The category of perverse sheaves on a manifold is equivalent to the category of local systems on the manifold.
Let X be a topological space. A local system (of abelian groups/modules/...) on X is a locally constant sheaf (of abelian groups/modules...) on X. In other words, a sheaf is a local system if every point has an open neighborhood such that the restricted sheaf is isomorphic to the sheafification of some constant presheaf.[clarification needed]
If X is path-connected,[clarification needed] a local system of abelian groups has the same stalk L at every point. There is a bijective correspondence between local systems on X and group homomorphisms
and similarly for local systems of modules. The map giving the local system is called the monodromy representation of .
Proof of equivalence
Take local system and a loop at x. It's easy to show that any local system on is constant. For instance, is constant. This gives an isomorphism , i.e. between L and itself.
Conversely, given a homomorphism , consider the constant sheaf on the universal cover of X. The deck-transform-invariant sections of gives a local system on X. Similarly, the deck-transform-ρ-equivariant sections give another local system on X: for a small enough open set U, it is defined as
where is the universal covering.
This shows that (for X path-connected) a local system is precisely a sheaf whose pullback to the universal cover of X is a constant sheaf.
This correspondence can be upgraded to an equivalence of categories between the category of local systems of abelian groups on X and the category of abelian groups endowed with an action of (equivalently, -modules).
Stronger definition on non-connected spacesEdit
A stronger nonequivalent definition that works for non-connected X is: the following: a local system is a covariant functor
from the fundamental groupoid of to the category of modules over a commutative ring , where typically . This is equivalently the data of an assignment to every point a module along with a group representation such that the various are compatible with change of basepoint and the induced map on fundamental groups.
Constant sheaves such as . This is a useful tool for computing cohomology since in good situations, there is an isomorphism between sheaf cohomology and singular cohomology:
Let . Since , there is an family of local systems on X corresponding to the maps :
Horizontal sections of vector bundles with a flat connection. If is a vector bundle with flat connection , then there is a local system given by
For instance, take and the trivial bundle. Sections of E are n-tuples of functions on X, so defines a flat connection on E, as does for any matrix of one-forms on X. The horizontal sections are then
i.e., the solutions to the linear differential equation .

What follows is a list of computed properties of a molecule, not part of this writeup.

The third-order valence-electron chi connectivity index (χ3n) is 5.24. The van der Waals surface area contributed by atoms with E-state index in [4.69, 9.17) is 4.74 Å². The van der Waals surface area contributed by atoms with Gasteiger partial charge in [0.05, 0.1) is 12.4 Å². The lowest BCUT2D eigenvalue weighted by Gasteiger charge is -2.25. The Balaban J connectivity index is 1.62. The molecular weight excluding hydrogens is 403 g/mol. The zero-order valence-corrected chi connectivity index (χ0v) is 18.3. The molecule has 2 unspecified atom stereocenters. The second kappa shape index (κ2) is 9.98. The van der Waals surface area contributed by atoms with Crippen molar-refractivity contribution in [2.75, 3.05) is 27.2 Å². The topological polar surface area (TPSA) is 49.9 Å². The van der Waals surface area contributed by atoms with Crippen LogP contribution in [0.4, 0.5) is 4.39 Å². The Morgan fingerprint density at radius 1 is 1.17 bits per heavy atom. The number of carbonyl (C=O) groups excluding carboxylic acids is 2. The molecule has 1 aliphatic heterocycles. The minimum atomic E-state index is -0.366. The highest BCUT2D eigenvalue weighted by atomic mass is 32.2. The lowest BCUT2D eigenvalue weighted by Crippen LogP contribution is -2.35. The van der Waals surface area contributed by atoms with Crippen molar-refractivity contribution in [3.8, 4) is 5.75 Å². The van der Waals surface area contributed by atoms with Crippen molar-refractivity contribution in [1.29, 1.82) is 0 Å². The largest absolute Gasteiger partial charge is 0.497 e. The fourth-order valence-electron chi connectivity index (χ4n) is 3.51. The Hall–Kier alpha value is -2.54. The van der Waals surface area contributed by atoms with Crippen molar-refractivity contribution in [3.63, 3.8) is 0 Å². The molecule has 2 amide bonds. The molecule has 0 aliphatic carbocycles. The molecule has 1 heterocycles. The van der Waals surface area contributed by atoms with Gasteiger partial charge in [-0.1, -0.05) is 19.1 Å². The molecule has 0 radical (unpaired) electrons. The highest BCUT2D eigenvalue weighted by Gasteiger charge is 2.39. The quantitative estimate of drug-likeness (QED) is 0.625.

If extends to a one-form on the above will also define a local system on , so will be trivial since . So to give an interesting example, choose one with a pole at 0:
in which case for ,
An n-sheeted covering map is a local system with fibers given by the set . Similarly, a fibre bundle with discrete fibre is a local system, because each path lifts uniquely to a given lift of its basepoint. (The definition adjusts to include set-valued local systems in the obvious way).
A local system of k-vector spaces on X is equivalent to a k-linear representation of .
If X is a variety, local systems are the same thing as D-modules which are additionally coherent O_X-modules (see O modules).
If the connection is not flat (i.e. its curvature is nonzero), then parallel transport of a fibre F_x over x around a contractible loop based at x_0 may give a nontrivial automorphism of F_x, so locally constant sheaves can not necessarily be defined for non-flat connections.
There are several ways to define the cohomology of a local system, called cohomology with local coefficients, which become equivalent under mild assumptions on X.
Given a locally constant sheaf of abelian groups on X, we have the sheaf cohomology groups with coefficients in .
Given a locally constant sheaf of abelian groups on X, let be the group of all functions f which map each singular n-simplex to a global section of the inverse-image sheaf. These groups can be made into a cochain complex with differentials constructed as in usual singular cohomology. Define to be the cohomology of this complex.
The group of singular n-chains on the universal cover of X has an action of by deck transformations. Explicitly, a deck transformation takes a singular n-simplex to . Then, given an abelian group L equipped with an action of , one can form a cochain complex from the groups of -equivariant homomorphisms as above. Define to be the cohomology of this complex.